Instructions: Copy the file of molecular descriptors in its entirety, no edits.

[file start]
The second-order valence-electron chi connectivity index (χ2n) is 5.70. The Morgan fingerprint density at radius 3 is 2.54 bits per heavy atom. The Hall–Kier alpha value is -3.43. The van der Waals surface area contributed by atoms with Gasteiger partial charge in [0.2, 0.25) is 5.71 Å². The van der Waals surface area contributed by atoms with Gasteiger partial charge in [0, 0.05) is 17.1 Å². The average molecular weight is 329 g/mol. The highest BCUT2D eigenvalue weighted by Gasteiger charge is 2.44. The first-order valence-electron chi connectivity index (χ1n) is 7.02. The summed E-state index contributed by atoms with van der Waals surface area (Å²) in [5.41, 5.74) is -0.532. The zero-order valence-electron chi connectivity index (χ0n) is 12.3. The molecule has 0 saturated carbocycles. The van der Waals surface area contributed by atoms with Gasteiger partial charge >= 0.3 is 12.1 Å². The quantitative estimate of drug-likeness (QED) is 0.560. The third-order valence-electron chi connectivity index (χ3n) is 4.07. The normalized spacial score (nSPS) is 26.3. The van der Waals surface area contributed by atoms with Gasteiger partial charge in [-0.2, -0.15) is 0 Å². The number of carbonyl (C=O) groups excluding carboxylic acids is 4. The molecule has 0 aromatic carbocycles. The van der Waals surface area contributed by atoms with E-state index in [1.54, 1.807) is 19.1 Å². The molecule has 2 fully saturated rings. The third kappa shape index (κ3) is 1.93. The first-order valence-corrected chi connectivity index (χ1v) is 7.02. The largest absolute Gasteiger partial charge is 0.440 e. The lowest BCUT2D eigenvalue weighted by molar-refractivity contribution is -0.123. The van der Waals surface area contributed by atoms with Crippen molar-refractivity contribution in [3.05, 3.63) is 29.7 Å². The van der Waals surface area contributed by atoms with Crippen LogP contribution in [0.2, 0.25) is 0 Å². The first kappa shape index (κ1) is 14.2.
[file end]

The second-order valence-electron chi connectivity index (χ2n) is 5.70. The Morgan fingerprint density at radius 3 is 2.54 bits per heavy atom. The Hall–Kier alpha value is -3.43. The van der Waals surface area contributed by atoms with Gasteiger partial charge in [0.2, 0.25) is 5.71 Å². The van der Waals surface area contributed by atoms with Gasteiger partial charge in [0, 0.05) is 17.1 Å². The average molecular weight is 329 g/mol. The highest BCUT2D eigenvalue weighted by Gasteiger charge is 2.44. The first-order valence-electron chi connectivity index (χ1n) is 7.02. The summed E-state index contributed by atoms with van der Waals surface area (Å²) in [5.41, 5.74) is -0.532. The zero-order valence-electron chi connectivity index (χ0n) is 12.3. The molecule has 0 saturated carbocycles. The van der Waals surface area contributed by atoms with Gasteiger partial charge >= 0.3 is 12.1 Å². The quantitative estimate of drug-likeness (QED) is 0.560. The third-order valence-electron chi connectivity index (χ3n) is 4.07. The normalized spacial score (nSPS) is 26.3. The van der Waals surface area contributed by atoms with Gasteiger partial charge in [-0.2, -0.15) is 0 Å². The number of carbonyl (C=O) groups excluding carboxylic acids is 4. The molecule has 0 aromatic carbocycles. The van der Waals surface area contributed by atoms with E-state index in [1.54, 1.807) is 19.1 Å². The molecule has 2 fully saturated rings. The third kappa shape index (κ3) is 1.93. The first-order valence-corrected chi connectivity index (χ1v) is 7.02. The largest absolute Gasteiger partial charge is 0.440 e. The lowest BCUT2D eigenvalue weighted by molar-refractivity contribution is -0.123. The van der Waals surface area contributed by atoms with Crippen molar-refractivity contribution in [3.05, 3.63) is 29.7 Å². The van der Waals surface area contributed by atoms with Crippen LogP contribution in [0.2, 0.25) is 0 Å². The first kappa shape index (κ1) is 14.2.